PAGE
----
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A Merciless And Profane Black Comedy From Showtime With Don Cheadle In The Role Of His Life
on October 10, 2012
Without a doubt, Showtime's "House of Lies" was one of my most eagerly awaited programs of 2012. Headlined by Don Cheadle and Kristen Bell, the previews for this blistering sitcom looked bawdy, over-the-top, and merciless. There's nothing that I enjoy more than brutal satire, dark humor, and pushing the boundaries of traditional television. So my expectations were through the roof. And for the most part, I was completely satisfied (if not instantly blown away) with the end result. By being on Showtime, "House of Lies" definitely makes the most of its adult situations with outrageous language, unrepentant viciousness, and frank sexual discussions and partnerships. In many ways, though, I felt "House of Lies" trying too hard to be provocative. Everything is done at such extremes, the program rarely settles enough to get you to actually care about its protagonists. They are a questionable bunch, to be sure, but I'd have appreciated a few more grounded moments amidst the mayhem to make the show feel a bit more well rounded. Don't get me wrong. I still thoroughly enjoyed this decidedly brutal comedy, it just lacked the fine tuning necessary to make it one of TV's best.
At its most successful, "House of Lies" skewers business culture, office politics, and the cutthroat nature of getting ahead at any cost. Cheadle plays a ruthless business consultant whose team includes Bell, Ben Schwartz, and Josh Lawson. This quartet is the backbone of the show and each episode showcases them finessing the art of the deal using unscrupulous tactics. The role of the business consultant can be varied, but essentially the team is looking to be hired to provide the outside expertise on any number of topics involving efficiency. They will do anything to secure the job and whatever it takes to keep the client satisfied. Although heightened for maximum humor, "House of Lies" actually paints a pretty convincing portrait of this environment! The show, as it progresses, also deals with changes within Cheadle's own firm that may compromise his position as a top dog earner. In these business negotiations, the camera often freezes the action so that Cheadle can school the viewer on the latest manipulation or corporate doublespeak. The dialogue itself is smart, witty, profane, and unexpectedly cutting. It is certainly not for someone with a sensitive constitution.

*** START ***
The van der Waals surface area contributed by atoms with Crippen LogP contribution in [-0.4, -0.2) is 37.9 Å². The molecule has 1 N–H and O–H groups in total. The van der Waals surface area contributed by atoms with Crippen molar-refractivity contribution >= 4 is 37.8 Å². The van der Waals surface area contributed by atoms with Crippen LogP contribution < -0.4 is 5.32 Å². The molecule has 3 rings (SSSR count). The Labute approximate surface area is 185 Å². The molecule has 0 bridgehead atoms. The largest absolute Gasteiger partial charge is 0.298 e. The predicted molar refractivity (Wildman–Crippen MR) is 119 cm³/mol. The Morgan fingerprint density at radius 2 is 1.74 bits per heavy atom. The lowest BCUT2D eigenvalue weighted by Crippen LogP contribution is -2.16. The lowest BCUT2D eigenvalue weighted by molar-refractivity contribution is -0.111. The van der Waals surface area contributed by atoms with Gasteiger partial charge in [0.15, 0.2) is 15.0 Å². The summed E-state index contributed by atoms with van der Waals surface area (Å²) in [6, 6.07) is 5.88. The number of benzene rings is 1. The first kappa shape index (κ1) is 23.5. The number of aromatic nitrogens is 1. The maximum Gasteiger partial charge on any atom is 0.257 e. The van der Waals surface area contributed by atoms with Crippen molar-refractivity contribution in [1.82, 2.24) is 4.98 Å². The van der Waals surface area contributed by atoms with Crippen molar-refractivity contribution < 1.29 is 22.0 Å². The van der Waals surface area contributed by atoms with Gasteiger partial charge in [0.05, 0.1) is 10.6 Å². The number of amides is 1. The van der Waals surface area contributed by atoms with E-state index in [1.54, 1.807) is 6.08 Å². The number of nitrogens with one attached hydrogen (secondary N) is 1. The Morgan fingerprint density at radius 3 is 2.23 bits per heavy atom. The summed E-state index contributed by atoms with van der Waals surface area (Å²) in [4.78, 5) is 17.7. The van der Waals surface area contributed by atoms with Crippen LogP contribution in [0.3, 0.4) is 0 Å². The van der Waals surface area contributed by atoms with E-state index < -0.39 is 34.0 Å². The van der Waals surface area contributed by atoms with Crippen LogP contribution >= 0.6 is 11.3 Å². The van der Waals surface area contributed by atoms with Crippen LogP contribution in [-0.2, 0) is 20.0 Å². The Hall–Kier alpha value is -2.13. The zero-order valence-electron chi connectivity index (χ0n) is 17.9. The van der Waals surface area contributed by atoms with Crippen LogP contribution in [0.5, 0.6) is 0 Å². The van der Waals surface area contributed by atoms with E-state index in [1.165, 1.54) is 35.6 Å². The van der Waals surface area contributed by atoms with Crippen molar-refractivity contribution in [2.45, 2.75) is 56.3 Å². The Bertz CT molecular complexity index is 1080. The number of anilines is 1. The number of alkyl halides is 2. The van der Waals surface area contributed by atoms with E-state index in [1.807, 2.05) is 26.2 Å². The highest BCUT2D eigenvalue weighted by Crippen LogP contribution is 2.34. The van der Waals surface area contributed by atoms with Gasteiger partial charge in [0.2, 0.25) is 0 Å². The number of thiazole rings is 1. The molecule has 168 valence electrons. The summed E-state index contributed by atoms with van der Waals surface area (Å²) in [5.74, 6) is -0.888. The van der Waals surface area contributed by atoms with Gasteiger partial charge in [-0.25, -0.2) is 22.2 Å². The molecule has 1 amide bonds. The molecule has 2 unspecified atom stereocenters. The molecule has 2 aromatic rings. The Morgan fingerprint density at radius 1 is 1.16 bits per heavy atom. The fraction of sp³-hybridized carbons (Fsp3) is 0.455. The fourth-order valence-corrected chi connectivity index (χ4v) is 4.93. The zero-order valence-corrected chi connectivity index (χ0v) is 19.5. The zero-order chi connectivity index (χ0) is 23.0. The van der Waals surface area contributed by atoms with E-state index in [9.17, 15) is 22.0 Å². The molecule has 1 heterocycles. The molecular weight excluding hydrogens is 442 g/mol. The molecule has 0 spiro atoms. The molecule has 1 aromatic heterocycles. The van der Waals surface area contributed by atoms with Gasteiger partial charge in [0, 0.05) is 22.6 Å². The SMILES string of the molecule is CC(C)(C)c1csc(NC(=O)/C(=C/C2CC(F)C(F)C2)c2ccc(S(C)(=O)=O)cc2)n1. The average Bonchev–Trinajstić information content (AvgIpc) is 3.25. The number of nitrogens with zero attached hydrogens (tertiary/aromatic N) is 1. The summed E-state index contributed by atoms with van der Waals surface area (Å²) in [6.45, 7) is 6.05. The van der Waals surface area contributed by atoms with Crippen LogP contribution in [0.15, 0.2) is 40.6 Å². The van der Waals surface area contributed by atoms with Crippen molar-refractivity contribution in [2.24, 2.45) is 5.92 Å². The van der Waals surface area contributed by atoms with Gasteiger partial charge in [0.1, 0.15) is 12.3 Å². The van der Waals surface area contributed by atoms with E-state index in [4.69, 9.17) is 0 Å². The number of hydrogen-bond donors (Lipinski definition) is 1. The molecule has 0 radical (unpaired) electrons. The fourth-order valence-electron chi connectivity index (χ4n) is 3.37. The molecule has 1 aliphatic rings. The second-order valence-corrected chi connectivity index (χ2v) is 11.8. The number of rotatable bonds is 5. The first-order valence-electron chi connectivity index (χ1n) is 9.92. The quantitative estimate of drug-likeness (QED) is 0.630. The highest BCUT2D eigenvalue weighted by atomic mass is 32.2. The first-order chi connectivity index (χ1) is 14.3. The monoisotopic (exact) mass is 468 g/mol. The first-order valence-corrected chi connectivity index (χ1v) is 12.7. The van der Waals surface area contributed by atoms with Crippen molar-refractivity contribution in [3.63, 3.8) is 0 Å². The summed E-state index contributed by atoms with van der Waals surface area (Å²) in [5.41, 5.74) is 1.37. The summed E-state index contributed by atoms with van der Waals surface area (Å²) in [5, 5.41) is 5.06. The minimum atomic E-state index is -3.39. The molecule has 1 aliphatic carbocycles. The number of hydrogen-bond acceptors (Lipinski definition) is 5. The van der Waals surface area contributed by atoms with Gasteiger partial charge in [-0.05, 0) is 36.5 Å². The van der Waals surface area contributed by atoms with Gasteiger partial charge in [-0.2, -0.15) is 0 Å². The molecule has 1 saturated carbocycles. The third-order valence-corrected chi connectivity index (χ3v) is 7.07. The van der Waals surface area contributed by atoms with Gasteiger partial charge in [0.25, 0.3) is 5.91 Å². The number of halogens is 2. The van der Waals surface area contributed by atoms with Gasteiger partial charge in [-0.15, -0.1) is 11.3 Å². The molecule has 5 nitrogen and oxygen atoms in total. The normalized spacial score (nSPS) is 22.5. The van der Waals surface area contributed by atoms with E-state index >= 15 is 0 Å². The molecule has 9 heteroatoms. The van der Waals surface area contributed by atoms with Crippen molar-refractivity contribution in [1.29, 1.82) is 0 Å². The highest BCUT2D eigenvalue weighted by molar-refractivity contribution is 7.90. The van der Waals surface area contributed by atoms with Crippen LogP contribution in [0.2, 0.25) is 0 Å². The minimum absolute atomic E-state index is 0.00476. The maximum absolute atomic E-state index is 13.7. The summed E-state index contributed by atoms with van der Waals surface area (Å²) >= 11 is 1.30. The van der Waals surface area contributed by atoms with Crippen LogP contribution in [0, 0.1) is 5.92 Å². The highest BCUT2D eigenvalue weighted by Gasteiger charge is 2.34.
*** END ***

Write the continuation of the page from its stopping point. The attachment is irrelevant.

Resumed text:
Cheadle is clearly having the time of his life. Completely unrestrained, he chews the scenery in every take and is wickedly funny. Bell, as an actress, seems to be finding her way and I wish someone would stop trying to make her the next Katherine Heigl in films. She was designed for edgier fare, and this absolutely suits what she should be doing. Smarmy Ben Schwartz gets some of the best lines (and he's perfecting this kind of jerk role) and his childish competitions with Lawson provide some of the show's most memorable moments. And as the dramatic stakes rise with Cheadle's future hanging in the balance, great character actors Griffen Dunne and Greg Germann get a chance to shine as corporate bigwigs. Seriously, anything having to do with a workplace setting really works.
I'm not as convinced, though, by the elements meant to humanize Cheadle. His home life is molded in the only-on-TV model with one of the most precocious, offbeat, and wizened TV kids that you're likely to encounter. I never much believed or cared about the aspects of his private life which never held the zing of the livelier segments. They also try to establish a romantic entanglement, but as she moves in almost immediately to raise his kid--nothing feels very organic. His ex-wife is played with ferocity by Dawn Olivieri (who is also a rival consultant) and the two are constantly at war. I like Olivieri, but this might be one plot point too many. When we're stuck in Cheadle's home life, we miss being at work! Although I didn't always love "House of Lies," I appreciated the chances that it took. As an adult comedy, it's not perfect. But it has huge potential, a great cast, and doesn't dumb itself down for mass consumption. My prediction: if you love the show, you'll really love it and if you don't, you'll really dislike it. But definitely try it for something original! KGHarris, 7/12.